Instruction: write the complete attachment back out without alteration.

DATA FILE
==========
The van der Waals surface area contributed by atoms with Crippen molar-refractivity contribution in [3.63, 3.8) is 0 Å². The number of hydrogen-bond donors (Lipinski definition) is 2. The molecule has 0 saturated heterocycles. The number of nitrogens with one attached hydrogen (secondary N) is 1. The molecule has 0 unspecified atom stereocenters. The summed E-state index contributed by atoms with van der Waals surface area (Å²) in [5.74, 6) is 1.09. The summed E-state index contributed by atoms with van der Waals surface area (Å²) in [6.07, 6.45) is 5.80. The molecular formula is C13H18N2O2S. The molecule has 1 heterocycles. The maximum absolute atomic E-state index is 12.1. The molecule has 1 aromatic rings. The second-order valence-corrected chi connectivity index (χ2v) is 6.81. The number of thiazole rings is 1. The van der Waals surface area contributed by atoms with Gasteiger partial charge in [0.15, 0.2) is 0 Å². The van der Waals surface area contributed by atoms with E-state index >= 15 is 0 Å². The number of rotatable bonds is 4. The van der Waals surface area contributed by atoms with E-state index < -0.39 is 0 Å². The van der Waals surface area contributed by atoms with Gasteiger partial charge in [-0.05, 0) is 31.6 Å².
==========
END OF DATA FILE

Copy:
The van der Waals surface area contributed by atoms with Crippen molar-refractivity contribution in [3.63, 3.8) is 0 Å². The number of hydrogen-bond donors (Lipinski definition) is 2. The molecule has 0 saturated heterocycles. The number of nitrogens with one attached hydrogen (secondary N) is 1. The molecule has 0 unspecified atom stereocenters. The summed E-state index contributed by atoms with van der Waals surface area (Å²) in [5.74, 6) is 1.09. The summed E-state index contributed by atoms with van der Waals surface area (Å²) in [6.07, 6.45) is 5.80. The molecular formula is C13H18N2O2S. The molecule has 1 heterocycles. The maximum absolute atomic E-state index is 12.1. The molecule has 1 aromatic rings. The second-order valence-corrected chi connectivity index (χ2v) is 6.81. The number of thiazole rings is 1. The van der Waals surface area contributed by atoms with Gasteiger partial charge in [0.15, 0.2) is 0 Å². The van der Waals surface area contributed by atoms with E-state index >= 15 is 0 Å². The number of rotatable bonds is 4. The van der Waals surface area contributed by atoms with E-state index < -0.39 is 0 Å². The van der Waals surface area contributed by atoms with Gasteiger partial charge in [-0.05, 0) is 31.6 Å².